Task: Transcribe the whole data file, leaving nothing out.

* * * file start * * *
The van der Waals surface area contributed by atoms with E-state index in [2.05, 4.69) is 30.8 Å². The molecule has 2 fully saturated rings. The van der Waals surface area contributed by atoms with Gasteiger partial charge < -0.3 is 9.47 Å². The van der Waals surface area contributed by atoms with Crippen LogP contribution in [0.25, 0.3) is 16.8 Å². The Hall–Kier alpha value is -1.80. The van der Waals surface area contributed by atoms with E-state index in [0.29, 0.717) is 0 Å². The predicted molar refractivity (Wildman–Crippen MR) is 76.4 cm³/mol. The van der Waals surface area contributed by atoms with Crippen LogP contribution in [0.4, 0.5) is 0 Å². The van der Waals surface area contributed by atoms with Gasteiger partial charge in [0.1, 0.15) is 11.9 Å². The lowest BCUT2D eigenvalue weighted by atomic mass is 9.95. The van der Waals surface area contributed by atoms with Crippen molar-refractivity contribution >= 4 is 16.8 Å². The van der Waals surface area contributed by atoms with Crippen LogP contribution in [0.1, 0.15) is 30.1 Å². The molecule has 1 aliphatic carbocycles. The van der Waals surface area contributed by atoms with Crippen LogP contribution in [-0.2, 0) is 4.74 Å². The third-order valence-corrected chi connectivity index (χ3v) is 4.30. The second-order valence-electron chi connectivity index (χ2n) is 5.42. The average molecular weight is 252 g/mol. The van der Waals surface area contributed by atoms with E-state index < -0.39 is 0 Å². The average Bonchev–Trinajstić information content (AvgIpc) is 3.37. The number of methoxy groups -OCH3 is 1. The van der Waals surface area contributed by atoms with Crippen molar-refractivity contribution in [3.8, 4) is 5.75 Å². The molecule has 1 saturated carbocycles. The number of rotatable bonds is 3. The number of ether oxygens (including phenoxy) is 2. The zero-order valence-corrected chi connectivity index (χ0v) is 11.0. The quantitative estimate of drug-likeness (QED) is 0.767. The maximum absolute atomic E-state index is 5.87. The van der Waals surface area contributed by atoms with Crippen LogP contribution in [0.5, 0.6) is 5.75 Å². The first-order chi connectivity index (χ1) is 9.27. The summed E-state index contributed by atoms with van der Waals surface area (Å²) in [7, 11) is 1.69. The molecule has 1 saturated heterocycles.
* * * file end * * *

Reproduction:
The van der Waals surface area contributed by atoms with E-state index in [2.05, 4.69) is 30.8 Å². The molecule has 2 fully saturated rings. The van der Waals surface area contributed by atoms with Gasteiger partial charge < -0.3 is 9.47 Å². The van der Waals surface area contributed by atoms with Crippen LogP contribution in [0.25, 0.3) is 16.8 Å². The Hall–Kier alpha value is -1.80. The van der Waals surface area contributed by atoms with E-state index in [0.29, 0.717) is 0 Å². The predicted molar refractivity (Wildman–Crippen MR) is 76.4 cm³/mol. The van der Waals surface area contributed by atoms with Crippen LogP contribution in [0.4, 0.5) is 0 Å². The van der Waals surface area contributed by atoms with Gasteiger partial charge in [0.1, 0.15) is 11.9 Å². The lowest BCUT2D eigenvalue weighted by atomic mass is 9.95. The van der Waals surface area contributed by atoms with Crippen molar-refractivity contribution >= 4 is 16.8 Å². The van der Waals surface area contributed by atoms with Crippen LogP contribution in [0.1, 0.15) is 30.1 Å². The molecule has 1 aliphatic carbocycles. The van der Waals surface area contributed by atoms with Crippen LogP contribution in [-0.2, 0) is 4.74 Å². The third-order valence-corrected chi connectivity index (χ3v) is 4.30. The second-order valence-electron chi connectivity index (χ2n) is 5.42. The average molecular weight is 252 g/mol. The van der Waals surface area contributed by atoms with E-state index < -0.39 is 0 Å². The average Bonchev–Trinajstić information content (AvgIpc) is 3.37. The number of methoxy groups -OCH3 is 1. The van der Waals surface area contributed by atoms with Crippen molar-refractivity contribution in [3.8, 4) is 5.75 Å². The molecule has 1 saturated carbocycles. The number of rotatable bonds is 3. The number of ether oxygens (including phenoxy) is 2. The zero-order valence-corrected chi connectivity index (χ0v) is 11.0. The quantitative estimate of drug-likeness (QED) is 0.767. The maximum absolute atomic E-state index is 5.87. The van der Waals surface area contributed by atoms with Crippen LogP contribution in [0.5, 0.6) is 5.75 Å². The first-order chi connectivity index (χ1) is 9.27. The summed E-state index contributed by atoms with van der Waals surface area (Å²) in [7, 11) is 1.69. The molecule has 1 saturated heterocycles.